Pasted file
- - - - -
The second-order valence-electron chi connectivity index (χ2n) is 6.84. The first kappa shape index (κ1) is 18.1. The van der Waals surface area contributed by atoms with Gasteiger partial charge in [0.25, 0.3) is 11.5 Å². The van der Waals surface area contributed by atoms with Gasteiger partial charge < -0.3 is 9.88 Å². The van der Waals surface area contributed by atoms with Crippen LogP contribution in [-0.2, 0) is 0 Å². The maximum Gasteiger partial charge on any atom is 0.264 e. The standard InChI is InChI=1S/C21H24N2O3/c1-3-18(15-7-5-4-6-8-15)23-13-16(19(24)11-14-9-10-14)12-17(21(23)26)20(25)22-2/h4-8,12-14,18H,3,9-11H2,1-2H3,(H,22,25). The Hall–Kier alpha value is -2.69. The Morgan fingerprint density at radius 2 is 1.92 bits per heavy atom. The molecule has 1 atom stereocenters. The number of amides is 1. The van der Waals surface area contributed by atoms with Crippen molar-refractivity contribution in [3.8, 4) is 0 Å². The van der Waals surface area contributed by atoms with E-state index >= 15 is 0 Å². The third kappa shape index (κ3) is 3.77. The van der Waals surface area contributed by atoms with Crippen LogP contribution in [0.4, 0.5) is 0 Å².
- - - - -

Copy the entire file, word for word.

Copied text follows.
The second-order valence-electron chi connectivity index (χ2n) is 6.84. The first kappa shape index (κ1) is 18.1. The van der Waals surface area contributed by atoms with Gasteiger partial charge in [0.25, 0.3) is 11.5 Å². The van der Waals surface area contributed by atoms with Gasteiger partial charge < -0.3 is 9.88 Å². The van der Waals surface area contributed by atoms with Crippen LogP contribution in [-0.2, 0) is 0 Å². The maximum Gasteiger partial charge on any atom is 0.264 e. The standard InChI is InChI=1S/C21H24N2O3/c1-3-18(15-7-5-4-6-8-15)23-13-16(19(24)11-14-9-10-14)12-17(21(23)26)20(25)22-2/h4-8,12-14,18H,3,9-11H2,1-2H3,(H,22,25). The Hall–Kier alpha value is -2.69. The Morgan fingerprint density at radius 2 is 1.92 bits per heavy atom. The molecule has 1 atom stereocenters. The number of amides is 1. The van der Waals surface area contributed by atoms with Crippen molar-refractivity contribution in [3.8, 4) is 0 Å². The van der Waals surface area contributed by atoms with E-state index >= 15 is 0 Å². The third kappa shape index (κ3) is 3.77. The van der Waals surface area contributed by atoms with Crippen LogP contribution in [0.4, 0.5) is 0 Å².